Three reasons why History does not favour the ‘Green Surge’

24 Jan 2015


You’ve probably heard about the ‘Green Surge’ currently taking place in British politics. A recent report in The Metro shows that if people voted with only policy in mind, the Green Party would become a party of government in 2015. You think that I would be delighted by this as a Green member and supporter. But I maintain certain reservations about the ‘Green Surge,’ and am sceptical about its history and what that means for its future trajectory.


#1 It’s happened before


1989 represented a year in British politics for the Green Party that has striking similarities with the political landscape with which we are faced today. Although it was a European election, the Green Party took 14.5% of the vote. 1989 saw a Tory PM with declining approval ratings (similar to Cameron today), right wing opposition to the EU (as with UKIP), ineffective Labour and Lib Dem campaigns and a strong Green Party campaign offering an alternative view. The environment was a growing issue back then, just like it is now. In 1989, the Green Party was of interest to the public just as much as it is today; maybe even more so. Following this surge however, the other parties adopted ‘Green policies’ just like they are starting to now, and the Green Party was criticised for policies that were seen as unattainable. It’s awfully similar, but maybe today’s youth vote will make it stick.

#2 UKIP did it and are on the way back down


UKIP made their (arguably) heroic surge to save politics last year, becoming the big winners in the EU elections, and gaining their first ever seats in the House of Commons. At their height, they peaked at over 20% in many opinion polls. However, they have started to drop in popularity, now sitting at 15% from the last Lord Ashcroft poll, only 4% ahead of the Greens. These are totally different circumstances, totally different parties and totally different voters, but in the worst case scenario it could end the same. Bad publicity is what eventually cost UKIP, with members of the party frequently in the headlights of scandal and political faux pas. It is only natural to assume that a similar decline may befall the Green Party too. Although they are not in the midst of any scandals publicly (yet), the propensity of bigger parties to use popular policy of minor parties, and the increasing left-wing nature of more home-grown Green Party policy, may see them suffering a decline in their own right.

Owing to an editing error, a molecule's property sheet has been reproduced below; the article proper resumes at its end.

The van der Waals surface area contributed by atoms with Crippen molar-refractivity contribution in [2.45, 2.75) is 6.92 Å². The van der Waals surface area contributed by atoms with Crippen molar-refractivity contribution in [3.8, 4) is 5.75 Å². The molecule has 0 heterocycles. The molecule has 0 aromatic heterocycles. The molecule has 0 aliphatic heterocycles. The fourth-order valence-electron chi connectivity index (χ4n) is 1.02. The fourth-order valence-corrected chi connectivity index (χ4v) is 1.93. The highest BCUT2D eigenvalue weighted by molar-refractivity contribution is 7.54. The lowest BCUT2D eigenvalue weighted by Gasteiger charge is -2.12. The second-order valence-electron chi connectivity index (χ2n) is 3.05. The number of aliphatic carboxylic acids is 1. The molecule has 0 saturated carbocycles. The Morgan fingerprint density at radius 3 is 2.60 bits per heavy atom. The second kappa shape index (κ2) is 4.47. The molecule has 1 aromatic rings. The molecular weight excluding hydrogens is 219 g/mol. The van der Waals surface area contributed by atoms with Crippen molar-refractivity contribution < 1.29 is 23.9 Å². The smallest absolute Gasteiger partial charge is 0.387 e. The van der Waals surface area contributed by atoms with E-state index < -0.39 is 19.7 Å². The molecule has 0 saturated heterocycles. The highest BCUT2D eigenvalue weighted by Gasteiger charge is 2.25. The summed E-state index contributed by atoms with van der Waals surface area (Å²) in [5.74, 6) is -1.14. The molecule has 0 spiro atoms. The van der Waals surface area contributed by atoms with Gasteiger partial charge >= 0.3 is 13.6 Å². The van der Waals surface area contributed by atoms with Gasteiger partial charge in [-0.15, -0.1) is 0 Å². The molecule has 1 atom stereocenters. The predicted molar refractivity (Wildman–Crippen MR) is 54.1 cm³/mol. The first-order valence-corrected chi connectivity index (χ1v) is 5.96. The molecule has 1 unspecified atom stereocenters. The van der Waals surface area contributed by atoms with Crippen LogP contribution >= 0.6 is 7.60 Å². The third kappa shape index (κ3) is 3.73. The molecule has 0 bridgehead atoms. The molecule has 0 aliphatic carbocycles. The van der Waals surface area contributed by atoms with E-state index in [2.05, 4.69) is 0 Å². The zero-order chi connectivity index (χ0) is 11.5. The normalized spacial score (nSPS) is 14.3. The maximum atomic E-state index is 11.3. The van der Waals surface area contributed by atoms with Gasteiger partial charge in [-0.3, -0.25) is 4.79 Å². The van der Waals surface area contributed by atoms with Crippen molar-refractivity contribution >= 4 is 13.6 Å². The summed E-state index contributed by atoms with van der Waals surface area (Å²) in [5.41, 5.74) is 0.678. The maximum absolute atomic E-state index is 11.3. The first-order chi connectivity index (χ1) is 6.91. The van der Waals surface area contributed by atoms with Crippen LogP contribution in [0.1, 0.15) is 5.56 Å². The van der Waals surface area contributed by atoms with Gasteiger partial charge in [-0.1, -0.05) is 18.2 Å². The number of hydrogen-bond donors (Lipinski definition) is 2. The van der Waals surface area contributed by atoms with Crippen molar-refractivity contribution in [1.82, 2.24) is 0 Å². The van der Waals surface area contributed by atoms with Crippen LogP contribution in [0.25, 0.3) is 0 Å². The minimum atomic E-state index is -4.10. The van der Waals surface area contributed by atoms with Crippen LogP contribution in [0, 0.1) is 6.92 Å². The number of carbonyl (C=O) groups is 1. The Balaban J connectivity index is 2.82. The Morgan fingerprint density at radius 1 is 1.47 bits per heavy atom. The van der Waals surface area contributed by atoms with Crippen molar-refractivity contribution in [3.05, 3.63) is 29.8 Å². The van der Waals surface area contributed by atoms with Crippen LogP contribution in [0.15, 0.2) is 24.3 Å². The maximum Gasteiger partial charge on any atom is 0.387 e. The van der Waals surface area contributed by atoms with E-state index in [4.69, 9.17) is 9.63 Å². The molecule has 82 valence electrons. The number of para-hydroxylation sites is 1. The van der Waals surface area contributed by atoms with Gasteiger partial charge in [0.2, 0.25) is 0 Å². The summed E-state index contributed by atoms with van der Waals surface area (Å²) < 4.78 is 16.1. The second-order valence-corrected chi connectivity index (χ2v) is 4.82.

#3 People get disinterested


In an age where British politics is becoming increasingly Presidential, the popularity of a political party (particularly a minor one) is predicated on continued presence in the public eye. Good election results this year doesn’t automatically mean huge growth for the next election. The Green Party need to work harder than most to keep those voters interested year on year and crucially recruit new voters and members into the numbers too. While keeping these newer voters interested and loyal is possible, it requires a lot of time and money that the party just doesn’t receive from corporate sponsors like other parties do. To go back to 1989, the party failed to keep the voters they had gained going into the General Election in 1992, meaning they ended up falling from 15% of the European election vote, to only 0.51% in the General Election.

This article is pessimistic in its content, however this Green Party member is staying optimistic. While there are signs pointing to a possible decline for the Greens after 2015, many more signs point towards a strong future for them, and the youth of tomorrow are more and more supportive of the Green movement. Although it is looking like 1989, UKIP are falling behind, and the Greens might just find their way through the battlefield onto the other side.


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